What are the complications of ALS?

There is no cure for ALS. Over a period of 3 to 5 years, the disease will progress, making voluntary movements of arms and legs impossible. In time, you will need help with personal care, eating, and mobility. Movement of the diaphragm for breathing is also impaired. You may need a ventilator for breathing. Most people with ALS die from respiratory failure.

How is ALS treated?

For most people with ALS, the main treatment may involve the management of symptoms, This may include physical, occupational, speech, respiratory, and nutritional therapies. Some medicines, and heat or whirlpool therapy may help relieve muscle cramping. Exercise, in moderation, may help maintain muscle strength and function.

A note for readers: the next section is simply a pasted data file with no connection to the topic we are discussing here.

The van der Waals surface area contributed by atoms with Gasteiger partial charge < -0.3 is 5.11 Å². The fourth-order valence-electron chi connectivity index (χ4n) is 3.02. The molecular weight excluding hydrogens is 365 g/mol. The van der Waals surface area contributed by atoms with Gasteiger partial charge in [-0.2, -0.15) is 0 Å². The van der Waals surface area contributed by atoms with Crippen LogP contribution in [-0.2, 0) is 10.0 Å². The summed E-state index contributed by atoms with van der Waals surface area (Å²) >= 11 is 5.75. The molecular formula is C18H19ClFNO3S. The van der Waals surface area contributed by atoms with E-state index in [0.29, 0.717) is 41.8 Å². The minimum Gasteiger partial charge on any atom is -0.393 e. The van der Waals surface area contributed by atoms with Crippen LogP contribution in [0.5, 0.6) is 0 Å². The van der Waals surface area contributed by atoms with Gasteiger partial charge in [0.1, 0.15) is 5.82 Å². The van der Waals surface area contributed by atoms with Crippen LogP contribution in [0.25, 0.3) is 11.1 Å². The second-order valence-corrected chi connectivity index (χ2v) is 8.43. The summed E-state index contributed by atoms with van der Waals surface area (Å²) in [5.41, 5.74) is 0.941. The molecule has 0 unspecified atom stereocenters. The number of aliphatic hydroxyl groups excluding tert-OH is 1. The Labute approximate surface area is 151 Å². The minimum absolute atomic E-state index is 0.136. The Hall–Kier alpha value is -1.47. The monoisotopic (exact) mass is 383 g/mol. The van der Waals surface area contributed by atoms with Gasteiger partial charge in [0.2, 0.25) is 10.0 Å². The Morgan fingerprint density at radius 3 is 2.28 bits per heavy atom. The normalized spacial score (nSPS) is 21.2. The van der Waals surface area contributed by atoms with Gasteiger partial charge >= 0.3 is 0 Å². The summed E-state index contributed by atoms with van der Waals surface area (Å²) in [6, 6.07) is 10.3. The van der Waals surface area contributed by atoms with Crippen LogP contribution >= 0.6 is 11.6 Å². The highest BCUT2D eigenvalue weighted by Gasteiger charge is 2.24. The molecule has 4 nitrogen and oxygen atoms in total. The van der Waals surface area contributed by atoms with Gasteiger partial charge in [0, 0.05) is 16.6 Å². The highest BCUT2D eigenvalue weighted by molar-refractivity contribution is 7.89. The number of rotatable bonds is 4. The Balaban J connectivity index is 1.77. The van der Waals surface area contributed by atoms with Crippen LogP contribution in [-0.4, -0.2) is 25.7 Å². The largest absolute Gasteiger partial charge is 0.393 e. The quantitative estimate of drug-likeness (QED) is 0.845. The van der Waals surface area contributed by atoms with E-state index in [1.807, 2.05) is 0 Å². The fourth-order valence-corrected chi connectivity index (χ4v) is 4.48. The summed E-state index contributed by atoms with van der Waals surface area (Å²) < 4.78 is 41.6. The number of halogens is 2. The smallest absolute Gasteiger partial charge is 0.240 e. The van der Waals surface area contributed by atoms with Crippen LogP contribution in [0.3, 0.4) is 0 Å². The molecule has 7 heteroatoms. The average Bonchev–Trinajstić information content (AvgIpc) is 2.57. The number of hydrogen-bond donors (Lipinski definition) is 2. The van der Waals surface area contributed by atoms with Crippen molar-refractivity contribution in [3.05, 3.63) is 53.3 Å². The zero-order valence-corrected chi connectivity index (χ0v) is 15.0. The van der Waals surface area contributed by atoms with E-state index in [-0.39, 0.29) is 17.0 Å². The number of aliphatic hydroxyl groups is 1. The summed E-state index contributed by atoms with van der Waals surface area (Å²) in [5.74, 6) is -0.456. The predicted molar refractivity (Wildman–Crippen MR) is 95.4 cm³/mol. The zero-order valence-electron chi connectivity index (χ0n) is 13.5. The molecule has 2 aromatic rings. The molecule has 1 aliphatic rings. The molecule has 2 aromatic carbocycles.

There is no cure and no proven treatment for ALS. However, the FDA approved the medicine riluzole. This is the first drug that has prolonged the survival of people with ALS.

Managing the symptoms of ALS is a process that is challenging for you, your caregivers, and your medical team. However, it’s important to know that there are many community resources available for support and assistance.

Researchers are conducting studies to increase their understanding of genes that may cause the disease, mechanisms that can trigger motor neurons to degenerate in ALS, and approaches to stop the progress leading to cell death.

Living with ALS

ALS will eventually lead to disability and death. Although your ability to move and breathe independently will be affected, your intelligence and ability to think is not. You and your family will work closely with your healthcare provider to manage symptoms as they develop. Use of the medicine may prolong your life by a few months, particularly if you have trouble swallowing. Discuss ways to make living spaces more accessible, and use of mobility devices and wheelchairs. It’s very important to discuss end-of-life decisions with your loved ones.